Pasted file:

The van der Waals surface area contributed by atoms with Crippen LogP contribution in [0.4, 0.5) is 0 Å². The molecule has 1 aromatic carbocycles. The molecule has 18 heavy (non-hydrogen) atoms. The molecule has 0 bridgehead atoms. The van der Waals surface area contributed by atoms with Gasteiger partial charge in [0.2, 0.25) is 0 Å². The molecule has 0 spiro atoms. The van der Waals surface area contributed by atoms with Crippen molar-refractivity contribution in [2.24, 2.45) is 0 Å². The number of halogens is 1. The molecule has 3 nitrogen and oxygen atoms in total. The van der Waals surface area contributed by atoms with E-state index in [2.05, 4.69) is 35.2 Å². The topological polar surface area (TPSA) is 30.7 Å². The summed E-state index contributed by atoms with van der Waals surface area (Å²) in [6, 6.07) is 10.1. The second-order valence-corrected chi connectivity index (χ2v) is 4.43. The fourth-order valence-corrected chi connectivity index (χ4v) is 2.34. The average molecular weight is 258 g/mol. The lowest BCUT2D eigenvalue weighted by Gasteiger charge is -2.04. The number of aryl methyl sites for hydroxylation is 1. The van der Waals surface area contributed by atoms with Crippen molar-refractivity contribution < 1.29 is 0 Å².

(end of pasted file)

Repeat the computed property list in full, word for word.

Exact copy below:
The van der Waals surface area contributed by atoms with Crippen LogP contribution in [0.4, 0.5) is 0 Å². The molecule has 1 aromatic carbocycles. The molecule has 18 heavy (non-hydrogen) atoms. The molecule has 0 bridgehead atoms. The van der Waals surface area contributed by atoms with Gasteiger partial charge in [0.2, 0.25) is 0 Å². The molecule has 0 spiro atoms. The van der Waals surface area contributed by atoms with Crippen molar-refractivity contribution in [2.24, 2.45) is 0 Å². The number of halogens is 1. The molecule has 3 nitrogen and oxygen atoms in total. The van der Waals surface area contributed by atoms with E-state index in [2.05, 4.69) is 35.2 Å². The topological polar surface area (TPSA) is 30.7 Å². The summed E-state index contributed by atoms with van der Waals surface area (Å²) in [6, 6.07) is 10.1. The second-order valence-corrected chi connectivity index (χ2v) is 4.43. The fourth-order valence-corrected chi connectivity index (χ4v) is 2.34. The average molecular weight is 258 g/mol. The lowest BCUT2D eigenvalue weighted by Gasteiger charge is -2.04. The number of aryl methyl sites for hydroxylation is 1. The van der Waals surface area contributed by atoms with Crippen molar-refractivity contribution < 1.29 is 0 Å².